Heavy reading

On NPR’s All Things Considered, Barbara Feinberg talks about her book, Welcome to Lizard Motel, which argues for children’s stories that rely on imagination and fantasy. Feinberg’s son, an avid reader, hated school-assigned “problem” books that feature adolescents coping with abuse, dying parents, kidnapping, alcoholism, etc.

Pre-adolescents, these novels seem to suggest, ought to be confronted in fiction with “real life problems” straight on, with no magical dimension and limited imaginative scope. In fact, the child characters in these books often must face their stark circumstances nearly alone, without adult shelter. You have only yourself, these novels seem to say. Adults cannot help you; they are often the source of your troubles.

My daughter read dozens of these novels, and enjoyed them. I’ve always preferred dragons and enchanted wardrobes.

About Joanne

Comments

  1. Yeah, wardrobes are fine and all, but what you you do when one of them has a malfunction?!

    Think of the children!

  2. Dave Schuler says:

    G. K. Chesterton on whether fairy tales are bad for children.

    “Fairy tales do not give the child his first idea of bogey. What fairy tales give the child is his first clear idea of the possible defeat of bogey. The baby has known the dragon intimately ever since he had an imagination. What the fairy tale provides for him is a St. George to kill the dragon.”

    from Tremendous Trifles

  3. Mike in Texas says:

    One of the biggest things NCLB seeks to do is standardized teaching instruction. Of course its not for the betterment of the kids, its for the enrichment of companies like Open Court. These reading programs feature the most boring, unimaginative stories all in the name of phonics you have ever seen or heard. They are also filled with lots of PC nonsense.

    Careful Joanne. You might start to see some sense in what us teachers have been railing about.

  4. mike from oregon says:

    Just a personal comment observation from myself and my freshman daughter. We both enjoy reading, we DON’T enjoy books that show the child in trouble, forlorn, trying (half the time not succeeding) to getting out of the mess.

    We don’t need to read books that shove this ‘stuff’ in our face. We MUCH prefer to read for enjoyment, and while some may enjoy this, it certainly isn’t our idea of enjoyment.

    I hated having to read this stuff (fortunately it was a lot less when I was in school) and my daughter hates it presently. I really don’t understand the point of it, unless it’s to make sure we read crap we don’t want to – tends to ruin the reading experience.

  5. Steve LaBonne says:

    MiT, you are becoming a self-parody machine. You have only 2 comments on absolutely anything, “NCLB sucks” and “give us more money (but don’t ask what we’re dong to earn it)”. No doubt those are also the keys to winning the war on terror and stopping global warming. In the present instance, teachers were assigning those dreary books long before NCLB (or didn’t you bother to read the last sentence of Joanne’s comment?)

  6. Another vote here for dragons and enchanted wardrobes.

    Hell, as an ADULT I’m finding certain categories of literature (what used to be classified as “Oprah books” back during the time of her first book club, lots of the modern novels aimed at women, even some detective novels – a genre I used to love) seem to be too focused on death, destruction, horrible gruesome things happening to people, with no hope in the end. No dragons being slain, no evil being defeated. It’s just a very bleak view of the world.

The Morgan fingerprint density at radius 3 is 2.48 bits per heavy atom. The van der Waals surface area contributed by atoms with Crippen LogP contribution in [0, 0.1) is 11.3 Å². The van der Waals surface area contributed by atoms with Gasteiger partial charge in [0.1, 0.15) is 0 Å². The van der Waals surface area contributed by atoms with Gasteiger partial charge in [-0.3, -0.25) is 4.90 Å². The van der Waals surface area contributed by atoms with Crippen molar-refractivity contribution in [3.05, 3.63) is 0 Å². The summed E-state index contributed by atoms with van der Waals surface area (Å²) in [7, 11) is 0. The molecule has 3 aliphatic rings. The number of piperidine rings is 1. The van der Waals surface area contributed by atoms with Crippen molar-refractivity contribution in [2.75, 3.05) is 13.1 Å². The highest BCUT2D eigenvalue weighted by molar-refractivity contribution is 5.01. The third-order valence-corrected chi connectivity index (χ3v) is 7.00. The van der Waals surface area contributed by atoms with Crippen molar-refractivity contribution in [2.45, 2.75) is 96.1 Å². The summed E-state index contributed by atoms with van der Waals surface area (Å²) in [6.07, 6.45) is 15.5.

Hated the problem novels as a teen, hate their adult counterparts today. (It’s getting increasingly difficult to find a “mainstream” novel published in the last 50 years that doesn’t include either child abuse, a gruesome death, horrible infidelities, people treating each other like dirt, etc.)

    I keep a set of the Narnia books on a shelf close at hand, and often pull one off and read a bit of it when I’m feeling particularly sad.

  7. Mike in Texas says:

    teachers were assigning those dreary books long before NCLB (or didn’t you bother to read the last sentence of Joanne’s comment?)

    In 15 years of teaching experience these dreary books did not appear (in the state of Texas) until NCLB, and its precursor in Texas, were introduced. High stakes testing drives out the imaginative well written literature in place of drivel designed soley for the purpose of increasing test scores. Never mind that it destroys the urge to read among children, as long as good old McGraw-Hill makes its money.

    Here’s a news flash for you Steve LaBonne. What’s good for McGraw-Hill (and other politically connected companies like it) are not necesarily good for children and very often are harmful at best, destructive at worst.

  8. Michelle Dulak Thomson says:

    I remember “problem books,” and I graduated HS in 1984. Lemme see . . . there was “Rumble Fish” (gang warfare, partly); there was “Death Be Not Proud” (teenager dying of cancer, I think); there was another book that sort of touched on homosexuality without being centered on it, whose title I forget. Those were all assigned; I also remember reading several of Judy Blume’s books, but can’t recall whether those were assigned or not.

    I’m on the side of the dragons, too. The wardrobe wouldn’t make it into public school, of course. (Though, raised as agnostically as I was, I only twigged that it was a Christian allegory at an embarrassingly advanced age.)

  9. I don’t know what this has to do with NCLB. MY daughter, and avid reader, is reading the same books in High School I was supposed to read. And yes I wrote supposed toread as “Cliff Notes” were a major portion of my academic life. Of course she goes to a private religious school and therfore the dreary drug and broken home stories are not used there. We do enjoy reading many of the same books that include wizards, dragons and the like for relaxation.

    What I also wonder about is why is it that schools don’t let kids choose their own books to read and report on as long as they are at a certain academic level. When I was in elementary school up to and including eigth grade that is what we did. I actually read those books.

  10. Mike McKeown says:

    Two words: Robert Jordan

  11. greeneyeshade says:

    it’s not just here. rachel johnson made the same complaint in the london spectator back in july. sorry i can’t give more details _ this week’s issue overwrote the one i thought i was saving. but someone should be able to find it.